RNA editing is a process by which genomically encoded cytidines are converted to uridines in plant mitochondrial transcripts. This conversion usually changes the amino acid specified by a codon and converts an 'aberrant' residue to the evolutionarily conserved amino acid. The selection of the edited cytidine is highly specific. The cis-acting sequences for editing site recognition have been examined in ribosomal protein S12 (rps12) transcripts and in transcripts for a second copy of an internal portion of the ribosomal protein S12 (rps12b). rps12b was created by recombination at 7 and 9 nucleotide sequences that included editing sites I and IV of rps12, thus affording an opportunity to study the editing of chimeric transcripts with rearrangement very near C to U editing sites. Rearrangements downstream of editing site IV did not affect the editing of that sequence, while rearrangement upstream of editing site i ablated editing at that cytidine residue. Secondary structure predictions indicated that RNA structure did not correlate with the editing of these substrates. These results taken together with other studies in the literature suggest that RNA editing site recognition is primarily dependent on the 5' flanking RNA sequence.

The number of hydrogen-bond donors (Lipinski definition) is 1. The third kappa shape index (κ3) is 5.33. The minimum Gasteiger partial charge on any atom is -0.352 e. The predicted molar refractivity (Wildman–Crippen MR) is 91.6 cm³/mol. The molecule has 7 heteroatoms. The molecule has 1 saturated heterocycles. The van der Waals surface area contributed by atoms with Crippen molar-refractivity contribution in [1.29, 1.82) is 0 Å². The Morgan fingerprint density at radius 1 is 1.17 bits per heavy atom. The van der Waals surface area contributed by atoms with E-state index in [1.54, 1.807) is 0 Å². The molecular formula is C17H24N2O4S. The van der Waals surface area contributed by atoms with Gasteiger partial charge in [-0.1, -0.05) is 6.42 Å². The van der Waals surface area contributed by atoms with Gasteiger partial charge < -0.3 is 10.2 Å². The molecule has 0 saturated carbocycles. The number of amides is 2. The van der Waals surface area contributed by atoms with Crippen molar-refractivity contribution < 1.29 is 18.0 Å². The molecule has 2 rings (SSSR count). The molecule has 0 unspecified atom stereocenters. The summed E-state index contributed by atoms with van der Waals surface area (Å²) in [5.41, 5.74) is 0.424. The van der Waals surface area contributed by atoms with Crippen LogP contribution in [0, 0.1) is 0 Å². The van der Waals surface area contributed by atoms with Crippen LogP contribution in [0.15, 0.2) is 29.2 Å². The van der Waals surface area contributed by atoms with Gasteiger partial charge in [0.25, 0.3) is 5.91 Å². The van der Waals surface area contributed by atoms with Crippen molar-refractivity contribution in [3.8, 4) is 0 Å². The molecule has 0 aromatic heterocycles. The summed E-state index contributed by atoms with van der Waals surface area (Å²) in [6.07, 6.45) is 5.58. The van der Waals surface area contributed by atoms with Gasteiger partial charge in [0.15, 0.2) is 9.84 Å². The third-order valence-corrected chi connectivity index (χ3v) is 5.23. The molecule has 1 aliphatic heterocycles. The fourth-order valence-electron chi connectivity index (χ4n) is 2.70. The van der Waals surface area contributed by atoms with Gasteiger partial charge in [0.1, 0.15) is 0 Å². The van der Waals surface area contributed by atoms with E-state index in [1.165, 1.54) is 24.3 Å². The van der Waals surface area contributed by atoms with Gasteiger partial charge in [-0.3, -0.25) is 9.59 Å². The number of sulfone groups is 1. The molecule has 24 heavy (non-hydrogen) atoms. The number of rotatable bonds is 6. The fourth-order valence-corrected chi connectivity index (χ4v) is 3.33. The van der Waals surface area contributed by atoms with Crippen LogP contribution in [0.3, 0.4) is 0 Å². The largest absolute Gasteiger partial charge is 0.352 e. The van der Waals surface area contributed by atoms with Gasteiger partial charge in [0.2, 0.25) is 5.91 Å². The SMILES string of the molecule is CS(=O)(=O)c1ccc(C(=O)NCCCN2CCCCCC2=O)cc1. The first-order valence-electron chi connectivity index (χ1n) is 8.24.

|Number of pages||7|
|Journal||Journal of Heredity|
|State||Published - May 1999|
Bibliographical noteFunding Information:
From the Department of Developmental and Cell Biology, University of California, Irvine, California. This research was supported by research grant 98-35301-6043 from the USDA. Address correspondence to R. Michael Mulligan, Rm. 5205 Bio Sci 2, Department of Developmental and Cell Biology, University of California, Irvine, CA 92697-2300, or e-mail: firstname.lastname@example.org.
ASJC Scopus subject areas
- Molecular Biology